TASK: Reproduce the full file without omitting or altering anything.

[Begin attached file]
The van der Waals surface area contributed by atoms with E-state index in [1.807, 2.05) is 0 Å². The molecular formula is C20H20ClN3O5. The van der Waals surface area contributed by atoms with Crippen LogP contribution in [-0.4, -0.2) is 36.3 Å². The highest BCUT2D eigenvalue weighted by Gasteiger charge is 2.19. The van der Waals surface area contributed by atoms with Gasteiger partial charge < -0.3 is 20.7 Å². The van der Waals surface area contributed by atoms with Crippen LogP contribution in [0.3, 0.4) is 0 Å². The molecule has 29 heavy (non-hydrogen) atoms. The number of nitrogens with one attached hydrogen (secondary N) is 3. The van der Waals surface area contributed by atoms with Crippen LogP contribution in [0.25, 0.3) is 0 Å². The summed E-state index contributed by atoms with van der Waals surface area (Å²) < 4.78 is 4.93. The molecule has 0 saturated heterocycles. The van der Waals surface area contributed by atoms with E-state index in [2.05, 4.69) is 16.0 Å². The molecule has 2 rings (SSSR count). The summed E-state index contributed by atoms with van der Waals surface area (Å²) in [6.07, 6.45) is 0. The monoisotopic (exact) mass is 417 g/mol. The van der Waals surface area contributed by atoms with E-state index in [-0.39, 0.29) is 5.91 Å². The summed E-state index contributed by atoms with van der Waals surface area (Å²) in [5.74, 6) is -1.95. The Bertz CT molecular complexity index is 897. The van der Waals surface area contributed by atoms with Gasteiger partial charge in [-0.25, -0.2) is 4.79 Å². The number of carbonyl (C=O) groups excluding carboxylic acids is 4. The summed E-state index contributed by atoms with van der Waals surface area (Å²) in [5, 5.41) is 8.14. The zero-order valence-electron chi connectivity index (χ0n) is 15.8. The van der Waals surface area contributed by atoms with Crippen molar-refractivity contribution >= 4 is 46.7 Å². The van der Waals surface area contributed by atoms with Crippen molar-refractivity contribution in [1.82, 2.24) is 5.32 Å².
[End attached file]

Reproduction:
The van der Waals surface area contributed by atoms with E-state index in [1.807, 2.05) is 0 Å². The molecular formula is C20H20ClN3O5. The van der Waals surface area contributed by atoms with Crippen LogP contribution in [-0.4, -0.2) is 36.3 Å². The highest BCUT2D eigenvalue weighted by Gasteiger charge is 2.19. The van der Waals surface area contributed by atoms with Gasteiger partial charge < -0.3 is 20.7 Å². The van der Waals surface area contributed by atoms with Crippen LogP contribution in [0.3, 0.4) is 0 Å². The molecule has 29 heavy (non-hydrogen) atoms. The number of nitrogens with one attached hydrogen (secondary N) is 3. The van der Waals surface area contributed by atoms with Crippen LogP contribution in [0.25, 0.3) is 0 Å². The summed E-state index contributed by atoms with van der Waals surface area (Å²) < 4.78 is 4.93. The molecule has 0 saturated heterocycles. The van der Waals surface area contributed by atoms with E-state index in [2.05, 4.69) is 16.0 Å². The molecule has 2 rings (SSSR count). The summed E-state index contributed by atoms with van der Waals surface area (Å²) in [6.07, 6.45) is 0. The monoisotopic (exact) mass is 417 g/mol. The van der Waals surface area contributed by atoms with E-state index in [-0.39, 0.29) is 5.91 Å². The summed E-state index contributed by atoms with van der Waals surface area (Å²) in [5.74, 6) is -1.95. The Bertz CT molecular complexity index is 897. The van der Waals surface area contributed by atoms with Gasteiger partial charge in [-0.25, -0.2) is 4.79 Å². The number of carbonyl (C=O) groups excluding carboxylic acids is 4. The summed E-state index contributed by atoms with van der Waals surface area (Å²) in [5, 5.41) is 8.14. The zero-order valence-electron chi connectivity index (χ0n) is 15.8. The van der Waals surface area contributed by atoms with Crippen molar-refractivity contribution >= 4 is 46.7 Å². The van der Waals surface area contributed by atoms with Crippen molar-refractivity contribution in [1.82, 2.24) is 5.32 Å².